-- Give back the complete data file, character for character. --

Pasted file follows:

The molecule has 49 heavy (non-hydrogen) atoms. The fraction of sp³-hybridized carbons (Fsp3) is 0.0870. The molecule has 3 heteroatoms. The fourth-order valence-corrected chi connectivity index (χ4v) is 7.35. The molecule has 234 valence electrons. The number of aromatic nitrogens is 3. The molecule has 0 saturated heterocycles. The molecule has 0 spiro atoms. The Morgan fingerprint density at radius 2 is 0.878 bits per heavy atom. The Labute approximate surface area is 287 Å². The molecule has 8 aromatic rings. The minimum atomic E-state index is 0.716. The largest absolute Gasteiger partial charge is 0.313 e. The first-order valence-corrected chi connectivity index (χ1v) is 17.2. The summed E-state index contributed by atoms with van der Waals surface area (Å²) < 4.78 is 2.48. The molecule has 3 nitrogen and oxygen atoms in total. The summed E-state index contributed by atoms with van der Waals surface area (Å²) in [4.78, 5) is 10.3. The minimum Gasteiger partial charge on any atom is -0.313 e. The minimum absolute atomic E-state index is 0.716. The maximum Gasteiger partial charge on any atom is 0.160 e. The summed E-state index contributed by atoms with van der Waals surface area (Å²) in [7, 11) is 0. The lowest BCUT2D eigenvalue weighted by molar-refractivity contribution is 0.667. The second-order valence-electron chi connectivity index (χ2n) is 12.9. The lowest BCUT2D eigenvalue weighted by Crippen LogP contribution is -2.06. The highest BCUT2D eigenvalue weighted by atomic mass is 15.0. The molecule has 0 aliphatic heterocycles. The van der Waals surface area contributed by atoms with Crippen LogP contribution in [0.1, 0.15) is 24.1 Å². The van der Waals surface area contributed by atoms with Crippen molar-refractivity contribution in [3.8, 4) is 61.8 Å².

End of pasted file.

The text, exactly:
The molecule has 49 heavy (non-hydrogen) atoms. The fraction of sp³-hybridized carbons (Fsp3) is 0.0870. The molecule has 3 heteroatoms. The fourth-order valence-corrected chi connectivity index (χ4v) is 7.35. The molecule has 234 valence electrons. The number of aromatic nitrogens is 3. The molecule has 0 saturated heterocycles. The molecule has 0 spiro atoms. The Morgan fingerprint density at radius 2 is 0.878 bits per heavy atom. The Labute approximate surface area is 287 Å². The molecule has 8 aromatic rings. The minimum atomic E-state index is 0.716. The largest absolute Gasteiger partial charge is 0.313 e. The first-order valence-corrected chi connectivity index (χ1v) is 17.2. The summed E-state index contributed by atoms with van der Waals surface area (Å²) < 4.78 is 2.48. The molecule has 3 nitrogen and oxygen atoms in total. The summed E-state index contributed by atoms with van der Waals surface area (Å²) in [4.78, 5) is 10.3. The minimum Gasteiger partial charge on any atom is -0.313 e. The minimum absolute atomic E-state index is 0.716. The maximum Gasteiger partial charge on any atom is 0.160 e. The summed E-state index contributed by atoms with van der Waals surface area (Å²) in [7, 11) is 0. The lowest BCUT2D eigenvalue weighted by molar-refractivity contribution is 0.667. The second-order valence-electron chi connectivity index (χ2n) is 12.9. The lowest BCUT2D eigenvalue weighted by Crippen LogP contribution is -2.06. The highest BCUT2D eigenvalue weighted by atomic mass is 15.0. The molecule has 0 aliphatic heterocycles. The van der Waals surface area contributed by atoms with Crippen LogP contribution in [0.1, 0.15) is 24.1 Å². The van der Waals surface area contributed by atoms with Crippen molar-refractivity contribution in [3.8, 4) is 61.8 Å².